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CBN.com "I was sick and tired of who I was. I was sick and tired of who I called my friends. I was tired of pain. I was tired of being shot. I was tired of shooting at other people. I was just tired of it," says Thom Miller.
Violence and crime plagued Thom Millers life on the inner-city streets of Ohio. Thom remembers how it all beganoverwhelming poverty consumed his childhood. He remembers the day when the social workers came to take him away from his single mother as she pleaded to keep her two sons.
"She had hold of me," he recalls, " and she was begging them, 'Dont take my children. Ill work more. Ill get more work, and Ill feed them better. You can feed them better than me, but youll never love them better than I love them.'"
Though Thom and his brother got to stay with their mother, Thom turned to a dark life of crime on the cold city streets. Longing to find a father figure in his life, he gravitated to the wrong crowd.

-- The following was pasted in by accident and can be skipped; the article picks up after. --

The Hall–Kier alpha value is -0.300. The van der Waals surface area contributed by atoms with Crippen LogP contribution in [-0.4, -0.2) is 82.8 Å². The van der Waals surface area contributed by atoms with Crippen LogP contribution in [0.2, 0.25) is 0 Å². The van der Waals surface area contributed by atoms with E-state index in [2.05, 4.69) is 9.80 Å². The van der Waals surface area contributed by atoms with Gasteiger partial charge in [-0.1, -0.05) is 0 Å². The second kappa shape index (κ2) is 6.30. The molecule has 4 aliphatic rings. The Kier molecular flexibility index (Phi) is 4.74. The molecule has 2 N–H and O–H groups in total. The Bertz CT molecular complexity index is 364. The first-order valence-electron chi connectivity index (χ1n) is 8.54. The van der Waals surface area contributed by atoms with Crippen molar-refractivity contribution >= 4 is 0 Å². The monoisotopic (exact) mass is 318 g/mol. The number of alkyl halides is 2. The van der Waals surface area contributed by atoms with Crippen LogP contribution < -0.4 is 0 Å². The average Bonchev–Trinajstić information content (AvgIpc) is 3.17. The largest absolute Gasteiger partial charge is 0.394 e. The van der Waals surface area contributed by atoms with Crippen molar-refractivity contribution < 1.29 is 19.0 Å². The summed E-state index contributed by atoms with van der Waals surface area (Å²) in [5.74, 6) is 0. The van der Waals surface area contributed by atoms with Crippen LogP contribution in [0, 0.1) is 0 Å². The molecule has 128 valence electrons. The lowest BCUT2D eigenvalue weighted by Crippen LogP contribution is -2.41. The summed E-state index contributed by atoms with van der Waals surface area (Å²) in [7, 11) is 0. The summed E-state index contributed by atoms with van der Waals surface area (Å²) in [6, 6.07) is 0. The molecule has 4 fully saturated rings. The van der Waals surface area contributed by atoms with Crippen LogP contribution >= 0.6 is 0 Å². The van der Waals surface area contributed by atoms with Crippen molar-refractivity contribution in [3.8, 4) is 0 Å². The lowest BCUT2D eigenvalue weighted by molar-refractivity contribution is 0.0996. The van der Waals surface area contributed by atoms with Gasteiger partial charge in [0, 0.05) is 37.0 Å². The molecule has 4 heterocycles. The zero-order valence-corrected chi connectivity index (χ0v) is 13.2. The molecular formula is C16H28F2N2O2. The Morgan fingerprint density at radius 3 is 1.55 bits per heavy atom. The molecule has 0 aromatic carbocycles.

"I started getting into drugs, started doing drugs, and started finding out that there was money in distributing drugs and buying drugs and then reselling them," he says. "I started collecting money for people that are in organized crime."
His life of crime landed Thom in prison. During his long years behind bars, Thom says his darkest moment was when he found out his loving mother was dying and wouldnt make it through the night.
Says Thom, "There was a system where if you can come up with the money to pay two guards to take you to your loved ones bedside while theyre dying, theyll transport you. I was told, 'It doesnt matter how much money you have. You dont need the money because a man like you will never be transported outside this prison. It doesnt matter if your mothers dying or not, you wont go.' I had to go back to my cell and realize that my mom was going to die while I was in prison. Thats what my mom would remember. I praise God that thats not how it happened. My mom didnt die while I was in prison. She lived through it. But that was the darkest time."
Thom began a search for God inside those prison walls.